To summarize, spindle and tool controls in GRBL play a vital role in CNC operations. Spindle speed and direction are controlled by g-code commands such as S, M3, and M4, while tool length offsets are managed through commands like G43, G44, and G49. These controls ensure the accuracy and precision of the cutting process in CNC machines.

Coordinate and Plane Settings

Coordinate Systems and Offsets

In CNC programming, it is essential to understand coordinate systems and how they affect the machine’s movements. The GRBL G-code commands play a crucial role in defining these systems. There are six predefined coordinate systems available in GRBL, defined by the commands G54 to G59. These coordinate systems are used to instruct the CNC machine about the part’s location and orientation on the work table.

For example,

  • G54: Coordinate System 1
  • G55: Coordinate System 2
  • G56: Coordinate System 3
  • G57: Coordinate System 4
  • G58: Coordinate System 5
  • G59: Coordinate System 6

To set the coordinate system, a programmer would simply include one of these commands in their G-code program. Once a coordinate system is set, any subsequent G-code commands will reference that coordinate system until a new one is selected.

In addition to the predefined coordinate systems, CNC machines have a workpiece coordinate system (WCS) which defines the working area’s origin. Offsets are used to adjust the WCS to accommodate different workpieces or tool setups. The G-code commands G10 and G92 are used for setting offsets, where G10 allows for more precise offset adjustments, while G92 offers temporary offset changes.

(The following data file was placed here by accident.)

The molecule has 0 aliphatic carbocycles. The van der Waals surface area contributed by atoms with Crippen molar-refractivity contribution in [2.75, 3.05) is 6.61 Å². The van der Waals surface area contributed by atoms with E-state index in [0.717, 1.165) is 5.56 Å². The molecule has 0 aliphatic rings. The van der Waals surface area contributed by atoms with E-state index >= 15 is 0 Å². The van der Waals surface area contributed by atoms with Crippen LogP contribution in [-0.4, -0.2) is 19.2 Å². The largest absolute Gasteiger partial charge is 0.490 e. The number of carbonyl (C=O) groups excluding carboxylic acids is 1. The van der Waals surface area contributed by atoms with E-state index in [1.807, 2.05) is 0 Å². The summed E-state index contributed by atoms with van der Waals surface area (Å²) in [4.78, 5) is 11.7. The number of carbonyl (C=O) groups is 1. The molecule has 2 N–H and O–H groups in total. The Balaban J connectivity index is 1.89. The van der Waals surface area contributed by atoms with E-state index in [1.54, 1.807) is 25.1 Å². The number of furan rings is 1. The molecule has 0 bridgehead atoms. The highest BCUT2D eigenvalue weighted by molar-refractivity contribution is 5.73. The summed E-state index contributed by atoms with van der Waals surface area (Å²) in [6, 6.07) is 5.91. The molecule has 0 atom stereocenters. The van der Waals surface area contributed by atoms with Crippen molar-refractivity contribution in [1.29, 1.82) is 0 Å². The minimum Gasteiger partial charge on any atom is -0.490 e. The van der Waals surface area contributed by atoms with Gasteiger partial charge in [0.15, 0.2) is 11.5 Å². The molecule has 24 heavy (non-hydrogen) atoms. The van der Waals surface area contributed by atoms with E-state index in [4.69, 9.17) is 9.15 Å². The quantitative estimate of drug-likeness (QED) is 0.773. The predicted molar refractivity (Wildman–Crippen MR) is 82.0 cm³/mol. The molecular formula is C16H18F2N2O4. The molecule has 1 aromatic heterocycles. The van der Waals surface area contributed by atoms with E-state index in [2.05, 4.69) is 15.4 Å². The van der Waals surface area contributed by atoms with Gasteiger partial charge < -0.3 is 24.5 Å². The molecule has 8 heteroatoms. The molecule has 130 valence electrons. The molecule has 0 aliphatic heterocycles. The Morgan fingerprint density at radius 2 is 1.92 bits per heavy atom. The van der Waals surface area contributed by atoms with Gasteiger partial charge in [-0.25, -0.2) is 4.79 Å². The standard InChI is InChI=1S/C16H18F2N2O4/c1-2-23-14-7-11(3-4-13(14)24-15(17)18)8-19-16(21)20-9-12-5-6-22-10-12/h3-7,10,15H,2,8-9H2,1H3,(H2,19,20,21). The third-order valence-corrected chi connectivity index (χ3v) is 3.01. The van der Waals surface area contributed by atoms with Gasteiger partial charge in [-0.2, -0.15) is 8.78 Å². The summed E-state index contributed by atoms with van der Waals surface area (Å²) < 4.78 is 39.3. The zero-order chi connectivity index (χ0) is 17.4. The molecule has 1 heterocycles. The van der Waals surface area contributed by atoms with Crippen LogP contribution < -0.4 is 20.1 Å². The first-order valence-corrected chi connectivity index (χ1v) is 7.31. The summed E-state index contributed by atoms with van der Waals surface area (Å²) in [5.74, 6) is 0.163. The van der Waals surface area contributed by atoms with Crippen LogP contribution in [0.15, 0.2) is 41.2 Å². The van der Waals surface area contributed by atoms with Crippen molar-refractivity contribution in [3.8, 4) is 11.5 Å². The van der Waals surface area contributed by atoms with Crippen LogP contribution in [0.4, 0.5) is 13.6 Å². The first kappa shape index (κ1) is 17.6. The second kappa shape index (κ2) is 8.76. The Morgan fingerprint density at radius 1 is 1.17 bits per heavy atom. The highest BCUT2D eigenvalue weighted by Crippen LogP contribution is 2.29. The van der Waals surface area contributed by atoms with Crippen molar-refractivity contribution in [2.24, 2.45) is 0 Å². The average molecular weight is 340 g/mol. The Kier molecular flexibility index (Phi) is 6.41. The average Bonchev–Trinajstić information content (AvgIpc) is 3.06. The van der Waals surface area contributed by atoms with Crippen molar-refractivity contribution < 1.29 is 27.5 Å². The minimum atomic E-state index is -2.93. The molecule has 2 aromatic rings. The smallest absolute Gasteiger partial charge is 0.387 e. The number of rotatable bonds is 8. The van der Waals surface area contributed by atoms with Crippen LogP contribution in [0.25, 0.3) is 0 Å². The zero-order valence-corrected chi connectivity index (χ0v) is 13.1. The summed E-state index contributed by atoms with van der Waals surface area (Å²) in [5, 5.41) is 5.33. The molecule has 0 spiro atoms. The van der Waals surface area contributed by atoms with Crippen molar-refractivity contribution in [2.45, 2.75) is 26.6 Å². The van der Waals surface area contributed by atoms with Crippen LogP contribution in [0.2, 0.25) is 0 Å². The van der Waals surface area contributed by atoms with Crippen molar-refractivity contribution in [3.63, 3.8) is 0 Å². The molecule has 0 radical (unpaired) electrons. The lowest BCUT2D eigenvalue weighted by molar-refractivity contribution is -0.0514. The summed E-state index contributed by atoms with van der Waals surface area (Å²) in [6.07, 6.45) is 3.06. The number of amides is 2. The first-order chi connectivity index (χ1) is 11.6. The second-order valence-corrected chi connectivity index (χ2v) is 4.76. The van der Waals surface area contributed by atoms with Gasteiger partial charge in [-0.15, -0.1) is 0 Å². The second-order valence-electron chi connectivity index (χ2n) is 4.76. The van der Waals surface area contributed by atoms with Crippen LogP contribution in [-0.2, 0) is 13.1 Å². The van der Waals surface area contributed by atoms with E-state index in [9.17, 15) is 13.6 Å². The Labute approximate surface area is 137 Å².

Plane Selection

When programming a CNC machine, it is necessary to select the working plane, which helps define the machine’s movements in a specific plane. GRBL G-code supports three plane selection commands that correspond to the Cartesian coordinate system planes:

  • G17: XY Plane
  • G18: XZ Plane
  • G19: YZ Plane

The G17 command is the default for most CNC machines, as it corresponds to the XY plane, which is the most common working plane. However, G18 and G19 can also be used to achieve specific movements and operations on the XZ and YZ planes, respectively.

Selecting the appropriate working plane is crucial for ensuring accurate CNC machine movements and achieving the desired results. Careful consideration should be given to the program’s required movements and the machine’s capabilities when selecting a working plane.

Modes and Settings

Distance Modes

There are primarily two distance modes in Grbl G-code: Absolute Distance Mode (G90) and Incremental Distance Mode (G91). These modes dictate how the CNC machine’s coordinates are interpreted while executing a G-code program.

  • Absolute Distance Mode (G90): In this mode, all coordinates specified in the G-code are considered to be absolute positions relative to the machine’s origin. When using G90, the machine will always move to the exact position specified in the code.
  • Incremental Distance Mode (G91): In contrast, G91 operates on relative coordinates. Each movement command in the G-code specifies the distance the machine should move from its current position. This mode is helpful for making repeated, incremental motions.

Arc IJK Distance Mode